Every relationship includes the dreaded “I’m sorry.” We all make mistakes. Many times one needs to be sorry, while the other one needs to be able to receive the apology. This exchange restores the experience of love.
Apologies are necessary. But more often than we like to admit, saying I’m sorry can actually be a way of saying, “Now, get off my back.” If that’s where you are, then move past that attitude and consider what you really want. Do you want the experience of love? Do you want peace and harmony? Are you past playing games? If so, then take the time to plan what you will say when you find yourself in hot water.
Apologizing needs to include what happened so that both of you are talking about the same thing in the same way. Admitting the hurt or upset you may have caused will ease the tension. Saying I’m sorry begins a natural conversation for your partner to express how they feel. Then asking for forgiveness will lead to what’s needed to restore the relationship.
What if they don’t accept?
This is the hardest part. Sometimes, no matter what you say or do, it isn’t enough. This includes apologies to anyone. Sometimes people may hesitate to forgive because they need something from you or just need more time. Or perhaps you are someone whose I’m sorry has become impotent. You’ve used it loosely so often that your partner can’t even hear you. Ask them then, what can I do to make this right, can we brainstorm together? This shows that you are willing to do whatever it takes to fix things. You may not understand their emotions, but it is important to allow for their experience.
A formula to accept an apology
Accepting an apology isn’t always easy either. Sometimes it’s the depth of the trespass that gets in the way. We all have a line and perhaps that line has been crossed. Maybe your partner has done the same offenses again and again. Then it might feel like a throwaway when they say I’m sorry. It’s a big deal, but if you are going to stay in the relationship, then regardless of your opinion or how you feel about it, you must get to a place where you can authentically accept the apology.
Listen to the apology with “all of you,” not just your ears, but with your heart and your soul. Be honest about what you will need, and if you need more time, ask for it. You might not get everything you want or need, but the conversation can help you begin to authentically accept the apology. To forgive is to ‘atone’ and atonement (at-one-ment) allows you to close the gap and become one again.
Can an apology be replaced?
You’ve likely been taught that an apology, when needed, cannot be replaced with anything else. Or can it? Instead of avoiding and saying nothing, try replacing that I’m sorry with two different words—thank you. Not an off-handed kind of thank you but one that could change a mistake into a learning moment for you. If you have an impotent I’m sorry, then thanking your partner for working through something yet again might land much better. It could open up a new conversation that makes a difference.
Naturally, you will need to test this out yourself—which is exactly what I expect you to do. It will take some thought as you start because there will be times when a regular I’m sorry will seem to be the only choice. Try thank you a few times, and you will see where it can be a favorable option. When I practice, I find that it takes some consideration as to how the thank you might fit.
For example, I was walking deep in thought through the house to get to the kitchen. I passed my spouse along the way and he asked me a detailed question. One that I didn’t have the mental space for at the time. I was sharp-tongued as I told him, “I can’t deal with this right now.” Argh! I realized right at that moment that I had slipped into a bad habit of being dismissive when I don’t have time. Never having time to do it right but always having time to do it over, I went back to him and got his attention. I said, “Thank you—thank you for not having a reaction to my attitude, can I do that over?” And I did! You can see in this instance I’m sorry would be the usual response and might have gotten the job done. Saying thank you though gave us a different kind of do-over that I’m sorry may not have. The remorse and feeling bad went away immediately.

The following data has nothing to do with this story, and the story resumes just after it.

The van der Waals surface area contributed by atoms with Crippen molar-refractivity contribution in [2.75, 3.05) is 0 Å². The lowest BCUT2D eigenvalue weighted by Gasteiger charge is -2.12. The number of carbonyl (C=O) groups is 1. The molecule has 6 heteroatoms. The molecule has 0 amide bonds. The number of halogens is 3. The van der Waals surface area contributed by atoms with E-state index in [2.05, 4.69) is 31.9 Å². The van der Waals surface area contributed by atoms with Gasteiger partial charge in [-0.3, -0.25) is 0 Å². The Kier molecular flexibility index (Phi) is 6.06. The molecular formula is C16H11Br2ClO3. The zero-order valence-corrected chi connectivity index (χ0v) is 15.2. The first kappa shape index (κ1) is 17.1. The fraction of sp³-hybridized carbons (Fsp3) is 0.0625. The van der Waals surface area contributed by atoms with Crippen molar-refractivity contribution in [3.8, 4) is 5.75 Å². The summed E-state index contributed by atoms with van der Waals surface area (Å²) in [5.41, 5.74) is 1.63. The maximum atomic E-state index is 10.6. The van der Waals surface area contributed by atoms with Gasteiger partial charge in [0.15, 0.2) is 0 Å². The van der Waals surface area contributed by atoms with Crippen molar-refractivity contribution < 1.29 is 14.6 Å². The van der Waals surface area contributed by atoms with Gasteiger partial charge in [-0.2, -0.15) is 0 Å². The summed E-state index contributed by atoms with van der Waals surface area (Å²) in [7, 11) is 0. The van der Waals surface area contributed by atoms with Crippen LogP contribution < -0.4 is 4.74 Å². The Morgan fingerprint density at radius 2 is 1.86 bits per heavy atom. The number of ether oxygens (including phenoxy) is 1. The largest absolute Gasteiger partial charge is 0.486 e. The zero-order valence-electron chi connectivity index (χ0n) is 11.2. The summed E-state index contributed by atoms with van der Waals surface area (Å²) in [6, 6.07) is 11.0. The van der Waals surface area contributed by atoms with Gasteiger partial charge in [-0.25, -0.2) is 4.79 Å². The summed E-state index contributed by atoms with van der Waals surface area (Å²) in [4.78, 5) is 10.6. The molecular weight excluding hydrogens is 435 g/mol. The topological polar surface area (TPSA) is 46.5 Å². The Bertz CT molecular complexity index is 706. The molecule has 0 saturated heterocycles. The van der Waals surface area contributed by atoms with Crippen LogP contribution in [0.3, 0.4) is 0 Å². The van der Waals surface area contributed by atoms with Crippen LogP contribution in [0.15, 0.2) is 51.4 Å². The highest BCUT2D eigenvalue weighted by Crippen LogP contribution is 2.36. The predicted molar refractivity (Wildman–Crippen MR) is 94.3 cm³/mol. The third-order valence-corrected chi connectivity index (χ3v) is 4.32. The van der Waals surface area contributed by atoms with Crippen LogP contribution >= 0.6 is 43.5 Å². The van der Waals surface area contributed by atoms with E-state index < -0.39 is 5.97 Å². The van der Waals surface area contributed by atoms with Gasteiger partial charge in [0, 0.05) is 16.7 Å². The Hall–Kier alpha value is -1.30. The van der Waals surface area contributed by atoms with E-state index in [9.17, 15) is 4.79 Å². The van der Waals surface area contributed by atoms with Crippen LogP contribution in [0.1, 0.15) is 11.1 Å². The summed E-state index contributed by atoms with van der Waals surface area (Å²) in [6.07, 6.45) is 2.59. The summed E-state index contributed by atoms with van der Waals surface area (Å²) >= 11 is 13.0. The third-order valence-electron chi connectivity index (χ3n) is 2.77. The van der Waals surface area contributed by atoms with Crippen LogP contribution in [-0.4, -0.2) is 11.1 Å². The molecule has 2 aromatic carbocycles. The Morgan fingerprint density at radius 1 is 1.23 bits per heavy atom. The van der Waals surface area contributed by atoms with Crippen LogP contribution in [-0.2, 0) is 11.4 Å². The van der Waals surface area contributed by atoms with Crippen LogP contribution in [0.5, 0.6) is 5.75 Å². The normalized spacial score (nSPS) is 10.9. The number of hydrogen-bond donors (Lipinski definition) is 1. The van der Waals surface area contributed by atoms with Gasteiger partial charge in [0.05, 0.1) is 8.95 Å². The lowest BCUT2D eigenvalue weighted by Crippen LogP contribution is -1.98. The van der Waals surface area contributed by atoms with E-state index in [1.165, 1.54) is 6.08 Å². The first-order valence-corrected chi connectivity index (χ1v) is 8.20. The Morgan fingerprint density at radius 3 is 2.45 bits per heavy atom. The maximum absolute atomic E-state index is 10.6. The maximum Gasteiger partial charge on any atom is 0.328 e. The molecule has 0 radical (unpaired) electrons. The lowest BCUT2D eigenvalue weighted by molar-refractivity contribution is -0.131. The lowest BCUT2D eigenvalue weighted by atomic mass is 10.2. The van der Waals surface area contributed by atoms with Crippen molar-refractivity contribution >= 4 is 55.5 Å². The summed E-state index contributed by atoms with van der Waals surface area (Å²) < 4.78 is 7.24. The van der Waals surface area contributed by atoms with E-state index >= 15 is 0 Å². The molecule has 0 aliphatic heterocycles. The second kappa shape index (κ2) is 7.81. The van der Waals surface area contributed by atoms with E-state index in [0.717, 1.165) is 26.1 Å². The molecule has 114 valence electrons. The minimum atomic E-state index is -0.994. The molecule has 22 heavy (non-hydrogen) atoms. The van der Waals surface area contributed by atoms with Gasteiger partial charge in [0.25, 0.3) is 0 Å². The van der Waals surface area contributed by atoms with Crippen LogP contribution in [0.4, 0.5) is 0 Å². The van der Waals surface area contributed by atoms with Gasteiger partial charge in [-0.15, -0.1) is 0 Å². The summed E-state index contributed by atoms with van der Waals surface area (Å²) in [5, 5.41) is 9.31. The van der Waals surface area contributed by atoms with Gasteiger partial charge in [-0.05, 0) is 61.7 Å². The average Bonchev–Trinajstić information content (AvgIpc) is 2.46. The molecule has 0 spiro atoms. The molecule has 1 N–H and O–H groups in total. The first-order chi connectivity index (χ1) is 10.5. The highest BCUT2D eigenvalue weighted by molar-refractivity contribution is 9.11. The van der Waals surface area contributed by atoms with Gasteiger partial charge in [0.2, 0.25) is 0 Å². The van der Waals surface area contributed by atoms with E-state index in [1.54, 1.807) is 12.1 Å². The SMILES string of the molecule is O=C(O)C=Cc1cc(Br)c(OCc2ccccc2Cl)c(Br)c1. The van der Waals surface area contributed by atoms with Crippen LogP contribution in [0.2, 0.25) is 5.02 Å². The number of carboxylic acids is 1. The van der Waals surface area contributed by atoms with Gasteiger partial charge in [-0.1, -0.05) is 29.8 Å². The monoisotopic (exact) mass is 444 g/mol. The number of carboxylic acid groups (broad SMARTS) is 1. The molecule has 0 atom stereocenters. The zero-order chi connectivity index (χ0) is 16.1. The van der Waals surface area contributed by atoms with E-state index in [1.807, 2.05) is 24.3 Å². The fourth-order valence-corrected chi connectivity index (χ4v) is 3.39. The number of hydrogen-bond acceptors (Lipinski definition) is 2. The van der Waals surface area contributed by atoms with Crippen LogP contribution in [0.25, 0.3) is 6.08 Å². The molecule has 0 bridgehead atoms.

Swapping out these words is a small change to make. It will take a bit more effort at first, but it’s worth it for the amazing impact. Sometimes you might have noticed feeling guilty when you say I’m sorry so often. It can cast a dark shadow over the conversation—like starting things off on the wrong foot. Switching that negative I’m sorry to a positive thank you can move you more quickly to recovery. You will spend less time mentally obsessing over your screw-up. Because your genuine thank you provides a natural segue to being together with ease.
I have found this approach handles more than about half of the I’m sorry(s) I deliver. With practice you will learn when I’m sorry or thank you is better suited. As an example, I accidentally knocked over a good friend’s favorite vase. It went crashing to the floor. I hardly think thank you would have been appropriate. The better response was “I’m sorry—let’s get you a new vase.”
You will find your communications improve if you put this practice in place. It will transform uncomfortable exchanges into something constructive and upbeat.
What more could you ask for?
You’re welcome 🙂
Thomas Kuster started his coaching career in 1995. He has trained inside the work of Peter K. Gerlach Parts and the internal family, Patricia McDade Consulting Alliance, and is certified through HeartMath Institute and the Awakening Coaching Alliance. His systematic approach The Heart Path along with his unique point of view helps couples and individuals see new possibilities for their relationships. A regular contributor to All Ageless and Thrive Global. (www.thestagesoflove.com)